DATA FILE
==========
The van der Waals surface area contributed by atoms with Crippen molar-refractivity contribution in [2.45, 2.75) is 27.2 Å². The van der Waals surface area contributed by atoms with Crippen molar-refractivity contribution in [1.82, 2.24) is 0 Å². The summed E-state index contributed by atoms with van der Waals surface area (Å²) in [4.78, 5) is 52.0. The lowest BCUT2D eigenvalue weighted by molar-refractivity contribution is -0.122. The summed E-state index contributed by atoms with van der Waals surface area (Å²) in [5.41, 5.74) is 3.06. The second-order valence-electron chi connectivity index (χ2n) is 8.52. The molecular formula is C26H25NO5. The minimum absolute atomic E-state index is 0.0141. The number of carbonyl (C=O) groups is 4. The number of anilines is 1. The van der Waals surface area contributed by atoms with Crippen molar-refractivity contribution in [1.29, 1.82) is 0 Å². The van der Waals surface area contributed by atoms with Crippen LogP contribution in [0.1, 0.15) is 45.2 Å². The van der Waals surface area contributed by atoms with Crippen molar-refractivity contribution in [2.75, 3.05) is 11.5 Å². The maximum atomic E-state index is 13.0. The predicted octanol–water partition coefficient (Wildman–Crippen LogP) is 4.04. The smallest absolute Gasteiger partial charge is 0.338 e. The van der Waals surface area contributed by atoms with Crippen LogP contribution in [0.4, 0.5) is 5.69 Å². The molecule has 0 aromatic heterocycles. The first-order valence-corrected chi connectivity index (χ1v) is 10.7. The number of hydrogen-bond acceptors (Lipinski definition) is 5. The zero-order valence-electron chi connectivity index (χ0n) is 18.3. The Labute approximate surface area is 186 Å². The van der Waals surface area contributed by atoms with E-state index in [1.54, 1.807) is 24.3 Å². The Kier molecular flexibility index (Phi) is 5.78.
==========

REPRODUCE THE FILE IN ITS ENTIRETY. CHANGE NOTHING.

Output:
The van der Waals surface area contributed by atoms with Crippen molar-refractivity contribution in [2.45, 2.75) is 27.2 Å². The van der Waals surface area contributed by atoms with Crippen molar-refractivity contribution in [1.82, 2.24) is 0 Å². The summed E-state index contributed by atoms with van der Waals surface area (Å²) in [4.78, 5) is 52.0. The lowest BCUT2D eigenvalue weighted by molar-refractivity contribution is -0.122. The summed E-state index contributed by atoms with van der Waals surface area (Å²) in [5.41, 5.74) is 3.06. The second-order valence-electron chi connectivity index (χ2n) is 8.52. The molecular formula is C26H25NO5. The minimum absolute atomic E-state index is 0.0141. The number of carbonyl (C=O) groups is 4. The number of anilines is 1. The van der Waals surface area contributed by atoms with Crippen molar-refractivity contribution in [1.29, 1.82) is 0 Å². The van der Waals surface area contributed by atoms with Crippen LogP contribution in [0.1, 0.15) is 45.2 Å². The van der Waals surface area contributed by atoms with Crippen molar-refractivity contribution in [2.75, 3.05) is 11.5 Å². The maximum atomic E-state index is 13.0. The predicted octanol–water partition coefficient (Wildman–Crippen LogP) is 4.04. The smallest absolute Gasteiger partial charge is 0.338 e. The van der Waals surface area contributed by atoms with Crippen LogP contribution in [0.4, 0.5) is 5.69 Å². The molecule has 0 aromatic heterocycles. The first-order valence-corrected chi connectivity index (χ1v) is 10.7. The number of hydrogen-bond acceptors (Lipinski definition) is 5. The zero-order valence-electron chi connectivity index (χ0n) is 18.3. The Labute approximate surface area is 186 Å². The van der Waals surface area contributed by atoms with E-state index in [1.54, 1.807) is 24.3 Å². The Kier molecular flexibility index (Phi) is 5.78.